The first ship designed to take autonomous operations offshore
More and more autonomous boats are taking to the water, with the Royal Navy's surveillance craft tested in the Thames, Roboats roaming Amsterdam's canals, and the Solar Voyager's (unfortunately unsuccessful) attempt at crossing the Atlantic. Now the UK's Automated Ships Ltd and Norway's Kongsberg Maritime have announced plans to construct what they claim will be the world's first autonomous ship for offshore operations.
Dubbed "Hrönn", the vessel will be a light-duty utility ship designed for surveying, delivering cargo to offshore installations, and launching and recovering smaller remote-controlled or autonomous vehicles. It could find work in the offshore energy, fish-farming, scientific and hydrographic industries, and since a human crew isn't required the craft could be stationed near an offshore facility awaiting its cue to jump in and help, possibly working shoulder-to-shoulder with manned vessels.
"The advantages of unmanned ships are manifold, but primarily center on the safe guarding of life and reduction in the cost of production and operations," says Brett A. Phaneuf, Managing Director of Automated Ships. "Removing people from the hazardous environment of at-sea operations and re-employing them on-shore to monitor and operate robotic vessels remotely, along with the significantly decreased cost in constructing ships, will revolutionize the marine industry."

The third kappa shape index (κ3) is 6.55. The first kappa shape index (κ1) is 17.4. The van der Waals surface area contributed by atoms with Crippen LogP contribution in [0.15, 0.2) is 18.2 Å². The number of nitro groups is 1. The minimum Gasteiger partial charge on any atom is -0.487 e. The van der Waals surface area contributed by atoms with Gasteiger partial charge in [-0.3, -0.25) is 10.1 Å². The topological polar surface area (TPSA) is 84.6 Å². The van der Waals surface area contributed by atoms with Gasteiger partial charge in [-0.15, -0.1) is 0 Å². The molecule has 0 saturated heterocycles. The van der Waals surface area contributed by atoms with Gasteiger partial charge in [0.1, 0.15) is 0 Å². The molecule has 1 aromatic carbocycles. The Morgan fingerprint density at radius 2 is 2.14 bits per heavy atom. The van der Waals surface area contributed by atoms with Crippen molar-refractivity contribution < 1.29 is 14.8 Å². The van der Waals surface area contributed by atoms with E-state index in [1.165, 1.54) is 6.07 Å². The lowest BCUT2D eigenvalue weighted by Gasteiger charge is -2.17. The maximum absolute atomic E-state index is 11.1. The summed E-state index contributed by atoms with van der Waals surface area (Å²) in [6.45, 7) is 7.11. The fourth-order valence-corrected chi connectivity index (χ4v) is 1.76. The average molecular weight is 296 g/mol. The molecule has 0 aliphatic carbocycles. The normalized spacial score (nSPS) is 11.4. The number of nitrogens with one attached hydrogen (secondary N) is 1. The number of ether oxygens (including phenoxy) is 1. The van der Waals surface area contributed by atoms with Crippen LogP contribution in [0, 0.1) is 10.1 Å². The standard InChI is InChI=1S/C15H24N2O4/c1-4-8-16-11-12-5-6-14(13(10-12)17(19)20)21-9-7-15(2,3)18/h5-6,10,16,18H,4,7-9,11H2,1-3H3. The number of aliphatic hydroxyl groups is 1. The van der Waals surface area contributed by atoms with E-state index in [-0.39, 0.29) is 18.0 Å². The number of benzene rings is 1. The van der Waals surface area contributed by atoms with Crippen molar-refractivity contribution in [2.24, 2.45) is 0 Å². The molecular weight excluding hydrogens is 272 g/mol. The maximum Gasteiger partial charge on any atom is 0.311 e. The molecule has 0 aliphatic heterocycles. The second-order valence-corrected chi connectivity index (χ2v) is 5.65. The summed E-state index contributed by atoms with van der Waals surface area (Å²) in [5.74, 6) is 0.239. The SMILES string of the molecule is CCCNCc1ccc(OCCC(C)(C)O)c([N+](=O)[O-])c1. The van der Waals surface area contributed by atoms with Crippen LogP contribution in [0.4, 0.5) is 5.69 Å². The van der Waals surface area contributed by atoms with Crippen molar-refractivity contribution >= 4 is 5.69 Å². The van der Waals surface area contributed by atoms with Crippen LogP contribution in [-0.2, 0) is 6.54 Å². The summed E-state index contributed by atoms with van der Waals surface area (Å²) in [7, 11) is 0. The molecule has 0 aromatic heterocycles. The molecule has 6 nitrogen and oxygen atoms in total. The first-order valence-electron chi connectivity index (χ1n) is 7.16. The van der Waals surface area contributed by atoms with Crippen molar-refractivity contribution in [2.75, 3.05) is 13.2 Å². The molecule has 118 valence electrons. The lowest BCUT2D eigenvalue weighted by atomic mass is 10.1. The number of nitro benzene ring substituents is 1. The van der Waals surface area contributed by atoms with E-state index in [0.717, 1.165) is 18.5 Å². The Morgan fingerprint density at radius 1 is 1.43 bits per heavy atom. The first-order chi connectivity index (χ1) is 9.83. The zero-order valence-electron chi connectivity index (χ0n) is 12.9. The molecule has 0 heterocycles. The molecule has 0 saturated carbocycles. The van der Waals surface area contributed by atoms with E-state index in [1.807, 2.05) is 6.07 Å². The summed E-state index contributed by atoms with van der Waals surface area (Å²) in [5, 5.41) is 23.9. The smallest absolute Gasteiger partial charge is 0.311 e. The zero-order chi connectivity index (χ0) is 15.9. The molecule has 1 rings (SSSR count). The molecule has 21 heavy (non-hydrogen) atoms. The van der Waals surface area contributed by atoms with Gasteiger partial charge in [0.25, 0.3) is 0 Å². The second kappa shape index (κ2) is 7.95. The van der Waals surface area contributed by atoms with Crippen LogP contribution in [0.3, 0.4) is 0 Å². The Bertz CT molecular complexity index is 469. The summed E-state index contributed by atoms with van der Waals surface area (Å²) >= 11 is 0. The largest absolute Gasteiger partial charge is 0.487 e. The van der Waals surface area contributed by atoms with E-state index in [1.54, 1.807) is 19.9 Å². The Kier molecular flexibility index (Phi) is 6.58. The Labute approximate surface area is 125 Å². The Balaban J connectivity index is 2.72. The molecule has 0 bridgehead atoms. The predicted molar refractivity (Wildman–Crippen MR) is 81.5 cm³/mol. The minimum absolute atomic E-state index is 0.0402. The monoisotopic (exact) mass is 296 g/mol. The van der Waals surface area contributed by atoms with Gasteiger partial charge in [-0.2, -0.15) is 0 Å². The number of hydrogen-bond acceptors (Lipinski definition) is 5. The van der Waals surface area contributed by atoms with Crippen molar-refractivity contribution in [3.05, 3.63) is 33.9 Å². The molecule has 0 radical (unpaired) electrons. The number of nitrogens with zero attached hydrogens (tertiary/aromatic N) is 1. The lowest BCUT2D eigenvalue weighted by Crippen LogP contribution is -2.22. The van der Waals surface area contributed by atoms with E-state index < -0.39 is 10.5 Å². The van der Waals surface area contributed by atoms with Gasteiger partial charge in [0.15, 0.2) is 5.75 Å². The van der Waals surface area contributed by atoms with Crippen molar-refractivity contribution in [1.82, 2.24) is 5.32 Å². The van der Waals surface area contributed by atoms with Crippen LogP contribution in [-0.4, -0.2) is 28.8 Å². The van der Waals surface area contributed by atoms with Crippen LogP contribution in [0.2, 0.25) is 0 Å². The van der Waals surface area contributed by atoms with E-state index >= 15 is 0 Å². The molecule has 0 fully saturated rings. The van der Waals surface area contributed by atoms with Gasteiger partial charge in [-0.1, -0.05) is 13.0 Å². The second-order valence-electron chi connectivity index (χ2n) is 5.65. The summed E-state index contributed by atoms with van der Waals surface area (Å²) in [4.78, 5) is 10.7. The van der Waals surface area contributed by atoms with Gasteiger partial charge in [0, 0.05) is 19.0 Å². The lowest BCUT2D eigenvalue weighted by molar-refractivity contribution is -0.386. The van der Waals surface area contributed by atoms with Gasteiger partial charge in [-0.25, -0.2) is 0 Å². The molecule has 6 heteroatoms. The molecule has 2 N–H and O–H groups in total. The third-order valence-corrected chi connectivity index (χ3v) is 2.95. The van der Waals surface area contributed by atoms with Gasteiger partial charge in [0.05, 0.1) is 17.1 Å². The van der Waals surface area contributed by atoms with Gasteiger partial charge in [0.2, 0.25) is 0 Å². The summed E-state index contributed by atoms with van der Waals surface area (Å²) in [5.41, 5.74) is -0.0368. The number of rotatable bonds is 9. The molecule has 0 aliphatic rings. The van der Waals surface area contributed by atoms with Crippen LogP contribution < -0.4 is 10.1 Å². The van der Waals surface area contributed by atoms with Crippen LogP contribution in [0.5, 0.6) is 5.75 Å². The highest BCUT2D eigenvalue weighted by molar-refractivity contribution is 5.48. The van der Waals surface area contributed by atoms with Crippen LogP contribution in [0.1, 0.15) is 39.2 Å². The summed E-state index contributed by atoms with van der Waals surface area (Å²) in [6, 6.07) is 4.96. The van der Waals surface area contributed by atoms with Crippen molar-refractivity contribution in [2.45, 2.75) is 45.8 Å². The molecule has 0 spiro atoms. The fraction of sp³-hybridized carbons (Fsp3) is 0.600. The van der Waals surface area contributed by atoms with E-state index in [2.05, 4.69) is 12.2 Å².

Initially, Hrönn will be remotely controlled in a Man-in-the-Loop Control mode instead of full autonomy, but the plan is to transition it towards that goal over time, as remote tests help the team develop the required control algorithms.
It isn't completely smooth sailing just yet, with the companies acknowledging that current regulations restrict autonomous watercraft to smaller boats for near-shore operations. Once constructed, the Hrönn will be put through sea trials in the Trondheim fjord testbed under the watchful eye of the Norwegian Maritime Authority and risk management company DNV GL, to have it classed and flagged.
Construction on the Hrönn will begin in January 2017 in Norway, handled by Kongsberg, which has previously helped out with the Eelume underwater maintenance snake-robot and conducting sonar searches for the Loch Ness Monster – which were, technically, successful. If all goes to plan, Hrönn will enter field operation sometime in 2018.
Source: Automated Ships
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